Jan-Michael Vincent, a he-man actor noted for action roles including as Stringfellow Hawke on Airwolf (1984-1987), has died.
TMZ reports the troubled star, who had suffered from substance abuse-related issues, survived two car crashes and lost his leg to a 2012 infection, died of cardiac arrest February 10 at a North Carolina hospital and was cremated.
Incredibly, for a star of his stature, Vincent's death had gone unreported for almost a month.
He was 74.
Vincent made his U.S. film debut in 1967's The Hardy Boys: The Mystery of the Chinese Junk, but had already given his first performance in The Bandits, a Mexican/American co-production co-directed and co-written by Robert Conrad (b. 1935), who also starred; the latter film was unreleased in the U.S. until 1979. The Bandits was the first of many projects in which Vincent appeared with older, chiseled tough guys, in whose footsteps he seemed groomed to follow.
A strapping stunner, Vincent had been recruited into acting when spotted in the California Army National Guard. His discovery led to a contract with Universal Studios. He was frequently hired for his impressive physique, as on the "The Grenade" episode of Dragnet 1967 (1967), on which he played a high school wrestler attacked with acid. He made appearances on Lassie (1968), Bonanza (1968 & 1969) and The Banana Splits Adventure Hour (1968-1969) before becoming a series regular on the high-profile bomb The Survivors (1969-1970), opposite Lana Turner (1921-1995) and George Hamilton (b. 1939).
He appeared in the John Wayne (1907-1979) starrer The Undefeated in 1969, which would come to characterize the machismo-infused roles he would frequently be given, even if his most effective performances were often those cut with counterculture subversiveness.
Vincent worked steadily on TV and in B movies in the early '70s, but impressed in the TV movie Tribes (1970), in which he played a hippie draftee. In the film Going Home (1971), he played the son of a man (Robert Mitchum, 1917-1997) recently released from prison, scoring a Golden Globe nomination for his nuanced work.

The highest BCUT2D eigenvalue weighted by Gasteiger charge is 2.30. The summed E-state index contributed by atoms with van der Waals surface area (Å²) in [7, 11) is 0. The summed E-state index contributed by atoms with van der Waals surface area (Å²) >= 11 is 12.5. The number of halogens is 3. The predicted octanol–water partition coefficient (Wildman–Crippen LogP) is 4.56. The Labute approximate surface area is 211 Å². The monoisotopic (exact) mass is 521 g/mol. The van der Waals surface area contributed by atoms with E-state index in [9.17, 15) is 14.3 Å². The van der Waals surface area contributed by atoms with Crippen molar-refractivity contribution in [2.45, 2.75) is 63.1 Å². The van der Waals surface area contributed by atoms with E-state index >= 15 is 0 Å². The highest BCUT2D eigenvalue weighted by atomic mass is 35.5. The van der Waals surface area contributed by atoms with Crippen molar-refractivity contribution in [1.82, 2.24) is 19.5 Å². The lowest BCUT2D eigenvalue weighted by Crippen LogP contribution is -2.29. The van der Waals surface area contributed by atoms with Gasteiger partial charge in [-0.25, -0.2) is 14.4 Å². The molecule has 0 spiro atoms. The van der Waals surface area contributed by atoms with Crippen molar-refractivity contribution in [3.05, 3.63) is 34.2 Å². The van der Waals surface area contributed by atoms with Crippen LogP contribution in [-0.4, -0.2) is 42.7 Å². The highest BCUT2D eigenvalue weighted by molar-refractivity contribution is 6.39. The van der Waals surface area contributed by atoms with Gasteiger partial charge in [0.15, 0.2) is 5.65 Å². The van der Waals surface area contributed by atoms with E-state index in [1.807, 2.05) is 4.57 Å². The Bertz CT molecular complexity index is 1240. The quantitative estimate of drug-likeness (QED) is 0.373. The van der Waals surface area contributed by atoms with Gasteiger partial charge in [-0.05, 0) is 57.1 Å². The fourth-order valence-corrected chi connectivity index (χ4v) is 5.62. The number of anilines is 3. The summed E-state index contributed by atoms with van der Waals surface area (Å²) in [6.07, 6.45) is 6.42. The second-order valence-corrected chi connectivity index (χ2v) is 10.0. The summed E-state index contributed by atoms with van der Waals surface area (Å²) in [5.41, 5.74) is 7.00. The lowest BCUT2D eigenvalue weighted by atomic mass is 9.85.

Demonstrating remarkable versatility, Vincent went from the Charles Bronson (1921-2003) actioner The Mechanic (1972) to the Disney farce The World's Greatest Athlete (1973) to heading up the romantic drama Buster and Billie (1974), in which he appeared fully nude, a sensation at the time.
His most popular and typical films were coming down the pike, including White Line Fever (1975) and Baby Blue Marine (1976), with the surfer flick Big Wednesday (1978) and Hooper (1978) among his most memorable screen roles.
In the '80s, Vincent turned in an admired performance in Hard Country (1981) and was reunited with Mitchum in the blockbuster miniseries The Winds of War (1983), the latter of which earned him his second Golden Globe nomination.
Coming off of his greatest successes, Vincent became TV's highest-paid actor ($200,000 per episode) when he was cast on Airwolf opposite Oscar winner Ernest Borgnine (1917-2012). By all accounts, the filming of the series was a nightmare, complicated by Vincent's escalating drug and alcohol abuse, which he confirmed publicly. His candor in speaking about his abuse fit neatly with his image as a bad boy with an introspective streak.
Following Airwolf's cancellation, Vincent's fortunes took a tumble; he was considered difficult and was harder to insure, leading to subpar projects. His later work included the camp classic Ice Cream Man (1996); Red Line (1996), in which he appeared bloated and scarred from a real-life hospital stay; and his final film, the indie White Boy (2003).
Sadly, his laudable efforts as an actor have been overshadowed by the cautionary-tale quality of his life and his decline from being the picture of health and strength to a prematurely enfeebled man. Perhaps his death will inspire a second look at his body of work.
Vincent is survived by his third wife, Patricia, and his daughter Amber by his first wife.